5 living room rug placement rules that always work, according to interior designers

The right rug placement can ensure a cohesive living room

living room rug placement ideas
(Image credit: Marie Flanigan Interiors/photography Julie Soefer, Bethany Adams Interiors, Hibou Design & Co./photography Mike Chajecki)

The placement of your living room rug can make or break the space. When positioned properly, a rug in a living space can enhance visual appeal while also helping to zone the space. 

From large area rugs to smaller decorative rugs, it turns out that interior designers have a lot to say about the positioning of living room rug ideas, and have rules they often follow when designing spaces. 

Below, we've rounded up five of these rules, which will help you ensure the placement of your living room rug adds design interest and steers clear of making common living room design mistakes

1. Place all furniture on the rug

living room with large gray rug, blue corner sofa and wooden chair

(Image credit: Marie Flanigan Interiors, photography Julie Soefer)

One simple placement rule for living room rugs that designers often follow is to position them beneath all of the room's main furniture pieces. 'Ensure a cohesive and well-defined space by placing key living room furniture pieces, such as sofas and chairs, on the area rug,' suggests interior designer Marie Flanigan. 'This not only anchors the seating arrangement but also establishes a visual connection between the furniture and the floor covering, creating a harmonious balance in the living space.'

Designer Jessica Cinnamon, founder of Jessica Cinnamon Design Inc also follows this rule in her projects. She adds that it can work especially well in awkwardly shaped rooms to aid in grounding the space: 'When you are dealing with an irregularly shaped room, this rule is particularly important. You want all the seating to be grounded and feel a part of the conversational group of furniture.  A large rug really will ground the furniture within the space.'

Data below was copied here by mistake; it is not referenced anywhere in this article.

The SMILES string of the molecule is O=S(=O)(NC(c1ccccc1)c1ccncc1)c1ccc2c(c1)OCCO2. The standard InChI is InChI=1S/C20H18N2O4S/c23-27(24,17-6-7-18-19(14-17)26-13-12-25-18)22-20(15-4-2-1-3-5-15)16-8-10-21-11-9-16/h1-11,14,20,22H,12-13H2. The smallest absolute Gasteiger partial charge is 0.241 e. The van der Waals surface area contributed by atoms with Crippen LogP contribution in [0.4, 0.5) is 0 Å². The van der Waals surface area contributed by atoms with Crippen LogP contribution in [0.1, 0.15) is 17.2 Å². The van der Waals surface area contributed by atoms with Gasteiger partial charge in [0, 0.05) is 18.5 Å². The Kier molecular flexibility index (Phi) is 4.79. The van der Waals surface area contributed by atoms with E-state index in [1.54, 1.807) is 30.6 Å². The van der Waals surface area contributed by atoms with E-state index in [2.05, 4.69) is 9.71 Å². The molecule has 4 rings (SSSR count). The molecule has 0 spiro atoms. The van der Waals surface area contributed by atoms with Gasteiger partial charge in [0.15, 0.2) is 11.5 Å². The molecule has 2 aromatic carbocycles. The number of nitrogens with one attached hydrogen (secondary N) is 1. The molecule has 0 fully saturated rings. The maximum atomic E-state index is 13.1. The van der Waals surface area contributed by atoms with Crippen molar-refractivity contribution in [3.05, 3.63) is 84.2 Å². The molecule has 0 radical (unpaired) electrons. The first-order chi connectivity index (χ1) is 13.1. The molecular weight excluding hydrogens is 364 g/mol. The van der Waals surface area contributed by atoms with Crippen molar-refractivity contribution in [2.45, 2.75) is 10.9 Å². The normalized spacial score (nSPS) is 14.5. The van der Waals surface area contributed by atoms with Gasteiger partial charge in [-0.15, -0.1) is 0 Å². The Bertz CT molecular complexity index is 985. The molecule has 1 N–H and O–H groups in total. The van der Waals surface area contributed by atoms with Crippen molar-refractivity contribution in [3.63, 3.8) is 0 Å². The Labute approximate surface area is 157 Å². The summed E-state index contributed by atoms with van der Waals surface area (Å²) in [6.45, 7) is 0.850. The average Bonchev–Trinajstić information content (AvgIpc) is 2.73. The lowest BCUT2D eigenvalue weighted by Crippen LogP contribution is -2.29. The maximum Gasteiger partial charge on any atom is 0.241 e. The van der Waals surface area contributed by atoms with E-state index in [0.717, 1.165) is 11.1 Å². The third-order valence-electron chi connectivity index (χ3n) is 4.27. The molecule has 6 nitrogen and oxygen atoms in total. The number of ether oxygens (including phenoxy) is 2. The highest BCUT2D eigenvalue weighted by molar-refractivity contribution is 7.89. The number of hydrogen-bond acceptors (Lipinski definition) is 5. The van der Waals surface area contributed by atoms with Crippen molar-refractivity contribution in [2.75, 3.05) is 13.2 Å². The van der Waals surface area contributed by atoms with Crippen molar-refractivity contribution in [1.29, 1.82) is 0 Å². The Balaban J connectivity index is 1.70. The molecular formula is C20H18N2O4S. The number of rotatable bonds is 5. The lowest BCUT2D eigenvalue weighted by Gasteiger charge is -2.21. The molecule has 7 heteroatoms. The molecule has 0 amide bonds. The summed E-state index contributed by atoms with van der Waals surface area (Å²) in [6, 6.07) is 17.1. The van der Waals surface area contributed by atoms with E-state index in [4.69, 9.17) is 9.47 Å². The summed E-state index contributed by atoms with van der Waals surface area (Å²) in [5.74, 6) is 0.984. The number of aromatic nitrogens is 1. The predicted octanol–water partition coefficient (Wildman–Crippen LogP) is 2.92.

2. Ensure the front legs of chairs and sofas are on the rug

modern living room with wood floors and gray rug and long wooden console table behind sofa

(Image credit: Hibou Design & Co., photography Mike Chajecki)

While fully placing furniture on top of a large area rug may not be feasible in some spaces, especially in small living rooms, you should always aim for the front of sofas and chairs to be over the rug. Designers agree that this creates a cohesive look throughout the space.

'When considering the placement of a living room rug for a balanced aesthetic, it's essential to ensure that the front feet of the sofa are always positioned on the rug,' says Eugenia Triandos, principal designer at Hibou Design & Co.. 'This simple rule not only anchors the seating area but also creates a cohesive visual connection between the rug and the largest piece of furniture in the room.'

This is also true if you're using a smaller rug. Positioning the front legs of furniture over it will ensure the smaller-sized rug doesn't appear off balance in the room, as interior designer Soledad Alzaga explains: 'If using a smaller rug, make sure all furniture front legs are on it to maintain a balanced look.'